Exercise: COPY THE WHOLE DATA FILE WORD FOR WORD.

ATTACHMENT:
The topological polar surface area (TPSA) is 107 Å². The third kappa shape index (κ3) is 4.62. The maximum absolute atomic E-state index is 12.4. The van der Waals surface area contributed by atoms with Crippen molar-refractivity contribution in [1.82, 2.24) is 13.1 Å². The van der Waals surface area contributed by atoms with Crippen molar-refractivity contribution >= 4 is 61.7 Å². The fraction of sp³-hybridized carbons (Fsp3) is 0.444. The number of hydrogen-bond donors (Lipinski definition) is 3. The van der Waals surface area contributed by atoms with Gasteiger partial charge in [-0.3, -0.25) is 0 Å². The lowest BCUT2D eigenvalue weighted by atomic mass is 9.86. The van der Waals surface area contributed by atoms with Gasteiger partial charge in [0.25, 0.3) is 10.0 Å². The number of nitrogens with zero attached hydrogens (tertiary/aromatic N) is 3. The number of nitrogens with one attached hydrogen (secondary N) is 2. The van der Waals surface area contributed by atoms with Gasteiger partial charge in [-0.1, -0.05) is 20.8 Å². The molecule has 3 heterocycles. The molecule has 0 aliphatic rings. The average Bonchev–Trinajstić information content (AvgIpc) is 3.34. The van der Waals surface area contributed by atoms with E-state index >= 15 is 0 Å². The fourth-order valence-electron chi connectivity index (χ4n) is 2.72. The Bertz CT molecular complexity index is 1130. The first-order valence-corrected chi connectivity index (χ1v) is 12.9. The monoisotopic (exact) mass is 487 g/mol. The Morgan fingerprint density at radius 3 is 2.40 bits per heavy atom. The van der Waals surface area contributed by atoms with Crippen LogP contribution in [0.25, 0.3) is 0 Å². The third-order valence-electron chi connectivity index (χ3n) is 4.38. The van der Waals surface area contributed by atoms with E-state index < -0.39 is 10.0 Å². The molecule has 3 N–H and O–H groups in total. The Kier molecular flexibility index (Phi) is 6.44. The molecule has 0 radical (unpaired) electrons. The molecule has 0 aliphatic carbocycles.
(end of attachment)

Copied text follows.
The topological polar surface area (TPSA) is 107 Å². The third kappa shape index (κ3) is 4.62. The maximum absolute atomic E-state index is 12.4. The van der Waals surface area contributed by atoms with Crippen molar-refractivity contribution in [1.82, 2.24) is 13.1 Å². The van der Waals surface area contributed by atoms with Crippen molar-refractivity contribution >= 4 is 61.7 Å². The fraction of sp³-hybridized carbons (Fsp3) is 0.444. The number of hydrogen-bond donors (Lipinski definition) is 3. The van der Waals surface area contributed by atoms with Gasteiger partial charge in [-0.3, -0.25) is 0 Å². The lowest BCUT2D eigenvalue weighted by atomic mass is 9.86. The van der Waals surface area contributed by atoms with Gasteiger partial charge in [0.25, 0.3) is 10.0 Å². The number of nitrogens with zero attached hydrogens (tertiary/aromatic N) is 3. The number of nitrogens with one attached hydrogen (secondary N) is 2. The van der Waals surface area contributed by atoms with Gasteiger partial charge in [-0.1, -0.05) is 20.8 Å². The molecule has 3 heterocycles. The molecule has 0 aliphatic rings. The average Bonchev–Trinajstić information content (AvgIpc) is 3.34. The van der Waals surface area contributed by atoms with E-state index >= 15 is 0 Å². The fourth-order valence-electron chi connectivity index (χ4n) is 2.72. The Bertz CT molecular complexity index is 1130. The first-order valence-corrected chi connectivity index (χ1v) is 12.9. The monoisotopic (exact) mass is 487 g/mol. The Morgan fingerprint density at radius 3 is 2.40 bits per heavy atom. The van der Waals surface area contributed by atoms with Crippen LogP contribution in [0.25, 0.3) is 0 Å². The third-order valence-electron chi connectivity index (χ3n) is 4.38. The van der Waals surface area contributed by atoms with E-state index < -0.39 is 10.0 Å². The molecule has 3 N–H and O–H groups in total. The Kier molecular flexibility index (Phi) is 6.44. The molecule has 0 radical (unpaired) electrons. The molecule has 0 aliphatic carbocycles.